Water is wet...the sky is blue....solid rollers are noisy. Put some RPM to that thing (the reason you went with solid roller) and you won't hear it over your pipes and or the screming of your passenger......lol
Hi Mudbogger: I agree with what you said. You are correct. The last time I ran this motor with the solid roller in it - and opened up the throttle - it took off like a bat of out hell and the exhaust noise was so loud and beautiful that the valvetrain became a non-issue. But you have to admit, a lumpy, lopey idle sound is equally as enjoyable to listen to, and that seems to sound much better when lash is tighter. Just an observation.
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Old 12-17-2008, 10:01 AM
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Quote:
Originally Posted by leejoy
I will try the valve lash test as you suggest - just for my own understanding and knowledge. Right now the car is sitting in my freezing cold garage. I'll check lash in these "cold" conditions as you suggest, then I'll get her real hot and check lash again. I'll report my findings back to this thread. I'm beginning to understand this all a bit better. The idea of burning a valve is new to me.

Does anybody out there have a photo of a burnt valve that they can email to me or post to this thread? If so, please include a caption explaining which the situation was that caused the valve to burn.

Here is my email address: chevywaldo@yahoo.com

thanks

Lee

f'bird is a sharp guy, I wouldn't use the full .008" tighter, probably more like .005", but start with what he said to get you started.
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Old 12-17-2008, 10:13 AM
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If I remember correctly, this is a 454 and the cubes will soak up the cam pretty quick. I have a .680 lift I think like a 258 duration cam in a 396 and at about 1600 rpm idle it sounds great but if I were to put the same cam in a 454 inch engine it wouldn't be as noticable at idle .......and as far as I have been told, most solid roller lifters shouldn't be idled excessively anyways.....but it is a street ride....when you smoke a few Mustangs and ricers light to light your idle sound won't be the talk of the town, it will be the screaming big block nova they talk about, not the one that sounds good at the stoplight and most of them don't know what a healthy big block should sound like anyways.....only what it soundls like from behind...lol
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Old 12-17-2008, 04:57 PM
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Check out this site, nice pic of a majorly burned valve. http://www.aa1car.com/library/ar1192.htm

Weak springs or insufficient valve lash can also prevent good valve-to-seat contact and allow excessive heat to build up in the valves. A loose seat or poorly fitting guide can also hinder heat transfer to the head and contribute to burning.

Mark
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Old 12-17-2008, 06:55 PM
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What about piston clearance , or lack of.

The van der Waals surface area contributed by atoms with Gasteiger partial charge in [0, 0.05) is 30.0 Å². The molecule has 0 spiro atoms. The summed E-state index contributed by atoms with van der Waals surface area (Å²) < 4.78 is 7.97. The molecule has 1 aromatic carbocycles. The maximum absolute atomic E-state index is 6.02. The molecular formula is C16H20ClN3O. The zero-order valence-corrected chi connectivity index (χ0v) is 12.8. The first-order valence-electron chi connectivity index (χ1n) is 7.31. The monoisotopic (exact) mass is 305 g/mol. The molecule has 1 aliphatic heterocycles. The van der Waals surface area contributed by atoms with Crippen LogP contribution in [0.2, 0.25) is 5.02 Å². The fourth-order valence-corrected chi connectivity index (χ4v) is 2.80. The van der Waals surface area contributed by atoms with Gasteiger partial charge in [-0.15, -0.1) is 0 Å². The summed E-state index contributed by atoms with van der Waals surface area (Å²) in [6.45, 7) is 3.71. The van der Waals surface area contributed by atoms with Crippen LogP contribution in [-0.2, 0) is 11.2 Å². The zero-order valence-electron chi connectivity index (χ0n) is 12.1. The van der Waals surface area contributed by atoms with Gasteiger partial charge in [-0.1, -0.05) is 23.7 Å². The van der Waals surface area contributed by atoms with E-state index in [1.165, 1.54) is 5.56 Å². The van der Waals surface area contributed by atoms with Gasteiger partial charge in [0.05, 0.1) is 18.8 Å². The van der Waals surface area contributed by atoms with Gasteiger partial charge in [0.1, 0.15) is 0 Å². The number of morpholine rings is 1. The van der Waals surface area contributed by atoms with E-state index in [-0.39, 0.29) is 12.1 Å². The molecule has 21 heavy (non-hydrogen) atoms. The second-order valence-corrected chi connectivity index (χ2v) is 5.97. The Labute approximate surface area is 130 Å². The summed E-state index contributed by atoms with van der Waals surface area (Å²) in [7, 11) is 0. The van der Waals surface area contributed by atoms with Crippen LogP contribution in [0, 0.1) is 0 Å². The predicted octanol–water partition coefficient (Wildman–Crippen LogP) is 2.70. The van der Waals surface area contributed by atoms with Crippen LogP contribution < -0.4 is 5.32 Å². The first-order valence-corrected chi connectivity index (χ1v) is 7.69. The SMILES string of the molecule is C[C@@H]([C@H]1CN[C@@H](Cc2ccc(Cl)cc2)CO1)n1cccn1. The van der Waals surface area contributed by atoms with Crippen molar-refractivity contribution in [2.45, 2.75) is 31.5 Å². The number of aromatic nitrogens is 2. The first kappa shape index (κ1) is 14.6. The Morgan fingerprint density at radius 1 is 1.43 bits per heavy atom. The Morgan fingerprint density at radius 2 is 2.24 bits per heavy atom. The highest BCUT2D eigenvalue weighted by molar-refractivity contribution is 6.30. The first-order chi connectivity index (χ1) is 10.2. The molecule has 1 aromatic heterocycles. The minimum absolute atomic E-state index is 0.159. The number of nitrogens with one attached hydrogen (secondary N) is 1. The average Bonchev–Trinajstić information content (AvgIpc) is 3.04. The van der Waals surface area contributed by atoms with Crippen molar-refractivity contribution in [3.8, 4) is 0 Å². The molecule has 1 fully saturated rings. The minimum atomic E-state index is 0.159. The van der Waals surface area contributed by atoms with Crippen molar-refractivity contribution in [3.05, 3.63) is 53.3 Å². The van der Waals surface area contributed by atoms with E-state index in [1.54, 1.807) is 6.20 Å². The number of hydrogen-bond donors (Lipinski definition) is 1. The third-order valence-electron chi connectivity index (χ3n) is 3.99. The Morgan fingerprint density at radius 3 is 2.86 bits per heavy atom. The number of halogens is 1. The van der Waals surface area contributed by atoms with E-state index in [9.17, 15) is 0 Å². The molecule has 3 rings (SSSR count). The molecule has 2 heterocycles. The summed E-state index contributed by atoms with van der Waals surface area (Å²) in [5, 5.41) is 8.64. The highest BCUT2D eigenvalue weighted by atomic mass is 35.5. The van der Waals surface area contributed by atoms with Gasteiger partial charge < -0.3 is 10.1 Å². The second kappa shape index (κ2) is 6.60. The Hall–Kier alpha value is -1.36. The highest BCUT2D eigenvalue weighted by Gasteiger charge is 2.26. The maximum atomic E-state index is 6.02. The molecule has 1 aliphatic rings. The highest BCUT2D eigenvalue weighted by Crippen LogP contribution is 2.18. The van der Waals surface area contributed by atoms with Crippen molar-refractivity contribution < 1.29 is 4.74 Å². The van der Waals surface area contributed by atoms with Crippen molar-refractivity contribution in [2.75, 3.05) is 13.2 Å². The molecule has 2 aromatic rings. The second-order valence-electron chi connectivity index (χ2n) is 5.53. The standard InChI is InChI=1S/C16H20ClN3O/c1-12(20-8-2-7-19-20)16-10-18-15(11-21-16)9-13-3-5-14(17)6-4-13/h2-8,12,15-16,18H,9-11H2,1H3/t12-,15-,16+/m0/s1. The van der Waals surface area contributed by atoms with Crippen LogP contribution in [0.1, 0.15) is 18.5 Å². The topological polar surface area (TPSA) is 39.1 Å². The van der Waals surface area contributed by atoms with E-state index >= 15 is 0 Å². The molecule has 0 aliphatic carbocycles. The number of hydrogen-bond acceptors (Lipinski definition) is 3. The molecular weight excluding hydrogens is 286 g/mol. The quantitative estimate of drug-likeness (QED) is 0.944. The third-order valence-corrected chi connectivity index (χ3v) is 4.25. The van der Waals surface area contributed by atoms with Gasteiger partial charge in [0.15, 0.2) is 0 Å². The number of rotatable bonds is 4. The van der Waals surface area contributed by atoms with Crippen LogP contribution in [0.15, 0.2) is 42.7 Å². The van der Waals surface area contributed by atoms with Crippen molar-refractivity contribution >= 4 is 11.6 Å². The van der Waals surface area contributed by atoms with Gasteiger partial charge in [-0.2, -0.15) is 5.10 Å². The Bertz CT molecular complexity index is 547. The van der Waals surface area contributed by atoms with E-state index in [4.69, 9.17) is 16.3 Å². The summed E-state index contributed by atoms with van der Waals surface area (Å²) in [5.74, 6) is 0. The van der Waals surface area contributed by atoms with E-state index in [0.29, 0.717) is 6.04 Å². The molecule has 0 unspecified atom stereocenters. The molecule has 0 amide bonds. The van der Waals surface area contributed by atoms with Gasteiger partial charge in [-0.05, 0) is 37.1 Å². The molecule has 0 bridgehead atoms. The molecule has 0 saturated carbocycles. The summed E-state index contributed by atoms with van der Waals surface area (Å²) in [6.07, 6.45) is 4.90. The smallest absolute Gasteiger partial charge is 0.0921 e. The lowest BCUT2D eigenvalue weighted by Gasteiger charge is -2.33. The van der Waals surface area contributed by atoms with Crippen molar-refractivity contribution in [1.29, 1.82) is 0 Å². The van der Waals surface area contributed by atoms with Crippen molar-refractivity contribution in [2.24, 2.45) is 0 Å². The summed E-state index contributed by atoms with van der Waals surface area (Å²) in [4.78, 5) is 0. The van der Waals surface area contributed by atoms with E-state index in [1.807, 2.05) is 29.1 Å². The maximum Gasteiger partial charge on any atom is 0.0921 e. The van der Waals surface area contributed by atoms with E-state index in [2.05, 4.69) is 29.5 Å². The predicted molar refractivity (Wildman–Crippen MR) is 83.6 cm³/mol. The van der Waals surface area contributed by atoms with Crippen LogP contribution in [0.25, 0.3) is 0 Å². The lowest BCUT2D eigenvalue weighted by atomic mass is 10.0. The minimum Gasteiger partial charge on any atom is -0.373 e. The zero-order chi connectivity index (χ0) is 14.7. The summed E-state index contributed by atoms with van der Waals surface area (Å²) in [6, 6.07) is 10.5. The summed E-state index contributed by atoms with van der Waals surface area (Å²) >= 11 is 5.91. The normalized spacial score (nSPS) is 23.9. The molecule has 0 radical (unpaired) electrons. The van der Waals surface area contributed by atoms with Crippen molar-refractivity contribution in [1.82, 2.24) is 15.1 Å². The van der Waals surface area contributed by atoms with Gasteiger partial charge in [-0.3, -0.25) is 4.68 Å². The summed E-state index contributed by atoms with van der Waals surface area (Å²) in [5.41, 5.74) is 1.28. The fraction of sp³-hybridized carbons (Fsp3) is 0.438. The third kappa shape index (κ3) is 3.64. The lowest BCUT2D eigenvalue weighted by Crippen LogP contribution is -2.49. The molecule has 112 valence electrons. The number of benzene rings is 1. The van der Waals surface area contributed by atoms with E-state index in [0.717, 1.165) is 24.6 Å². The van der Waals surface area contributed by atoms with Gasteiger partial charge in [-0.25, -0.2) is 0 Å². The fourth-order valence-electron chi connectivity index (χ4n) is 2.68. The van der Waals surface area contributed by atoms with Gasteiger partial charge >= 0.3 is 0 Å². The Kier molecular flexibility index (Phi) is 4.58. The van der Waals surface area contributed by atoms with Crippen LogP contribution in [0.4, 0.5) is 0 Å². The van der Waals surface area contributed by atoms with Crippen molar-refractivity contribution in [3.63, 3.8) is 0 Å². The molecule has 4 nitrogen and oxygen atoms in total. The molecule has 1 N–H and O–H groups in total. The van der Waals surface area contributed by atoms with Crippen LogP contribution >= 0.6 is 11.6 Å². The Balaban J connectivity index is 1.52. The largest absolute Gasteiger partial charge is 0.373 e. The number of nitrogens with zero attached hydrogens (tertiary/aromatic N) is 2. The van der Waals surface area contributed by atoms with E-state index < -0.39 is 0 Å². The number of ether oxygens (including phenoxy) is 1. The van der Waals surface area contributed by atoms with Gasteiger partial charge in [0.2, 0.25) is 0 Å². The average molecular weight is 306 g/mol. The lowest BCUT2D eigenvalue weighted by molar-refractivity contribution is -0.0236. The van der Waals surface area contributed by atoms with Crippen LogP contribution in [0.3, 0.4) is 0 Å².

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Old 12-17-2008, 09:23 PM
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Piston clearance does come into play, kinda sorta anyway. If making an 8 thousands change in valve lift creates piston to valve interference, then it was built way to close to begin with.

It should not make a difference if everything is as it should be.

Mark
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Old 12-18-2008, 03:06 PM
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Here's another way to look at it. You researched your build in detail, selected the ideal cam, spent all you can afford to buy from the most reputable and knowledgeable cam grinder you can find. He gives you the exact valve clearance for best power and durability. Then, you ignore everything he tells you. What is wrong with this picture?

thnx, jack vines
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Old 12-19-2008, 10:11 AM
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Quote:
Originally Posted by Packard V8
Here's another way to look at it. You researched your build in detail, selected the ideal cam, spent all you can afford to buy from the most reputable and knowledgeable cam grinder you can find. He gives you the exact valve clearance for best power and durability. Then, you ignore everything he tells you. What is wrong with this picture?

thnx, jack vines
That's not really what's going on here. I'm just trying to learn more about this. I'm not prepared to actually reduce valve lash at this point until I know all the facts. So far I havent heard enough to make me change anything. I'm leaving lash at the cam card specs for now until something changes. I may reduce it a tiny bit (.005") in the future if I'm sure there will be not harmful results.

As far as piston to valve clearance goes - it was pretty tight when I did the build. Some cylinders were like .050" clearance (that's tight), so I had to retard the cam 2 deg. If I recall the tightest spot was about 15 deg ATDC. When I checked clearances during the build, the valve lash was set at 0. So that gave me a "safety cushion" of real PTV clearance. Once you add lash, the PTV clearance increases.